Wednesday, January 30, 2008
Actually, it's surprisingly funky for such small instruments. I can see my dream of hearing She Watch Channel Zerohttp://youtu.be/n5AYMiAdqhQ played by massed comb-and-paper orchestra is not all that far off.
See via Power Pop.
Monday, January 28, 2008
Sunday, January 27, 2008
But phoning people is pretty much the smallest thing these units now do. Cellphone - or mobile - is now a misnomer for the article, almost as outdated as its legacy terms ring and dial. They now live on the internet, with a terminal flashing blue in your ear, a connection between the cyber world and your local sensory apparatus.
They also do something much stranger and conceptually unphonelike. They film short movies. I have no idea why. Videophones are an old Skiffy tradition, but cellphones don't do the central function of a Blade Runner-style videophone, which is to show you to the person you're calling and the person you're calling to you. Instead, their cameras face outwards, at the world you're observing. (Or would be observing, if you weren't looking at your phone.) You film that vista in front of you, and then you send it to someone.
Simon Sellars at the estimable Ballardian website, of course. He is currently running a Ballardian Festival of Home Movies competition. He wants your Ballardian cellphone movies. By that, he means ones which in some way address the adjective Ballardian, which the Collins English Dictionary defines as:
BALLARDIAN: (adj) 1. of James Graham Ballard (J.G. Ballard; born 1930), the British novelist, or his works. (2) resembling or suggestive of the conditions described in Ballard’s novels & stories, esp. dystopian modernity, bleak man-made landscapes & the psychological effects of technological, social or environmental developments.
The competition is sponsored by HarperCollins, which means there are prizes. See Ballardian.com for details.
I won't be entering. There's a clue to why I won't be in this blog post. The first person to work it out wins a free appearance in my comments section.
Sunday, January 20, 2008
Apparently, Sci-fi is dead (again):
What movie genre is most in need of a savior as the New Year begins? For once, the answer isn't the musical … Instead, let's turn our attention to an unlikely candidate for a heart-and-brain transplant: science fiction.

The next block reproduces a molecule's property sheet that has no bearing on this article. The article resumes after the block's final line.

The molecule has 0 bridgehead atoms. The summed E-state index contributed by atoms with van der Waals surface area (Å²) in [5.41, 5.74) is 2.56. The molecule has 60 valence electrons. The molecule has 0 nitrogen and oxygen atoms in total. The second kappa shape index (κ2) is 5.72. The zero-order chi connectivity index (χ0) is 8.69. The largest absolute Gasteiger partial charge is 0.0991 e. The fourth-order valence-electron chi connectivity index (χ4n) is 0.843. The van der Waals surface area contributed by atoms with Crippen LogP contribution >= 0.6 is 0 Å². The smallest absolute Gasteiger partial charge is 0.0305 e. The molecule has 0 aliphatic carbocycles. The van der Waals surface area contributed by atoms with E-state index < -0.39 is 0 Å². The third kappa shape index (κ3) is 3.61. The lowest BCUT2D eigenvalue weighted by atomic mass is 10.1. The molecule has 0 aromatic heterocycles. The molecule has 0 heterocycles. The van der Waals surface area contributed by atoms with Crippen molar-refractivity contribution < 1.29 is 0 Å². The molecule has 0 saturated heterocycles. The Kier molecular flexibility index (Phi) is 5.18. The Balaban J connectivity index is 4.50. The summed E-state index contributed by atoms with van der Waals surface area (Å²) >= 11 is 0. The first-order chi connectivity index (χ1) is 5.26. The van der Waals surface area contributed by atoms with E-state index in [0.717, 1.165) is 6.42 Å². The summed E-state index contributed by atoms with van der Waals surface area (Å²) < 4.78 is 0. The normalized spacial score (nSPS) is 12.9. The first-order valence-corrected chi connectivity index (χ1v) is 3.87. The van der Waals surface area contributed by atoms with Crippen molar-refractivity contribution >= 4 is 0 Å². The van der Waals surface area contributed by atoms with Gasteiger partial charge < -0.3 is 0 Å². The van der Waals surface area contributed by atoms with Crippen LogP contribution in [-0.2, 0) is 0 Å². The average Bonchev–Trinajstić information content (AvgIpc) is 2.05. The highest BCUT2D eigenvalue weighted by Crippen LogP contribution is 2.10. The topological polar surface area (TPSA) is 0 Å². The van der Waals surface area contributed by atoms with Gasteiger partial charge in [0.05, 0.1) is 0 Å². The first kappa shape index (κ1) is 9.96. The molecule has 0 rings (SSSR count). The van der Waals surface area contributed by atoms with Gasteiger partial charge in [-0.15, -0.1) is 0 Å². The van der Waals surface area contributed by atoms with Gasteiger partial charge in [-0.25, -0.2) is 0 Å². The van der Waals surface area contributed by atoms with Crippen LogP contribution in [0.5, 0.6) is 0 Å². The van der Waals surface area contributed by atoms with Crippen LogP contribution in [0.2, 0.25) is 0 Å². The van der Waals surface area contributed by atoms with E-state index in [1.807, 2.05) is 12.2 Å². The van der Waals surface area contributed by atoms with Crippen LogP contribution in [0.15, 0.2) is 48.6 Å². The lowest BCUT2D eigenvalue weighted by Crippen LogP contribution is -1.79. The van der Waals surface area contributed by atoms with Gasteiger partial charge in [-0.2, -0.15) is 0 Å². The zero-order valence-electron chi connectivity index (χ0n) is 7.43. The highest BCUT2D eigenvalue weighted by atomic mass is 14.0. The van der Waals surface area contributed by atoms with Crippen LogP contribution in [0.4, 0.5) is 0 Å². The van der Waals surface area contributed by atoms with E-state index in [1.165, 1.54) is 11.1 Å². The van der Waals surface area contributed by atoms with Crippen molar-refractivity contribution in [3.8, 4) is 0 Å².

Sci-fi is in trouble, though it's not the kind of trouble that can be measured at the box office, where it looks as healthy and robust as a T. rex must have seemed five minutes before it realized that there was nothing left to eat. The genre has been around for as long as the movies themselves, and flourished for the last 30 years. The problem is, none of the ideas are getting any newer.
Scratch that: The problem is, there are no ideas.
It goes on to explain that the current big Sci-fi hit is I Am Legend, based on a 1954 novel by Richard Matheson, Alien vs. Predator is a paradigm in its twenties, Battlestar Galactica is from the 70's and the Christmas DVD hit Blade Runner is from 1982, and based on a Philip K Dick novel which is even older.
It's all true, but I can't help thinking that it's not Sci-fi's …I'm sorry, they've got me at it now…I mean SF's problem. I've read some good brand-new books over the past couple of years and none of them was about Will Smith fighting aliens or outlasting the end of the world. You couldn't ask for a more movie-adaptable novel than Charles Stross' Glasshouse, with its middle section set in a prison that is a simulation of family life in the 1950's. What with the Fyoocher and Leave It To Beaver in there, it's IDEAL Hollywood fodder. John Scalzi's Old Man's War has all the Starship Troopers' jolly-ups in there along with a few new twists and some clever insights. His The Android's Dream has interplanetary politics, aliens, spaceships and a fart joke. Peter Watts' Blindsight might be a bit difficult for Hollywood, since it's about the limitations of consciousness in studying the phenomenon of consciousness,  but it has a kick-ass chase sequence and a bunch of bizarre aliens in it, so that should go over well. Then there was Robert Charles Wilson's Spin, a Hugo Winner in 2006, about aliens and threats to the Earth and all that stuff, but centered on a family; Ken McLeod's Hugo Nominated Learning the World, about mankind's colonists arriving at a new planet – a first contact story – of exceptional subtlety and imagination.
If Hollywood's out of Sci-fi ideas, it should try reading some SF, because there appear to be some floating around in there.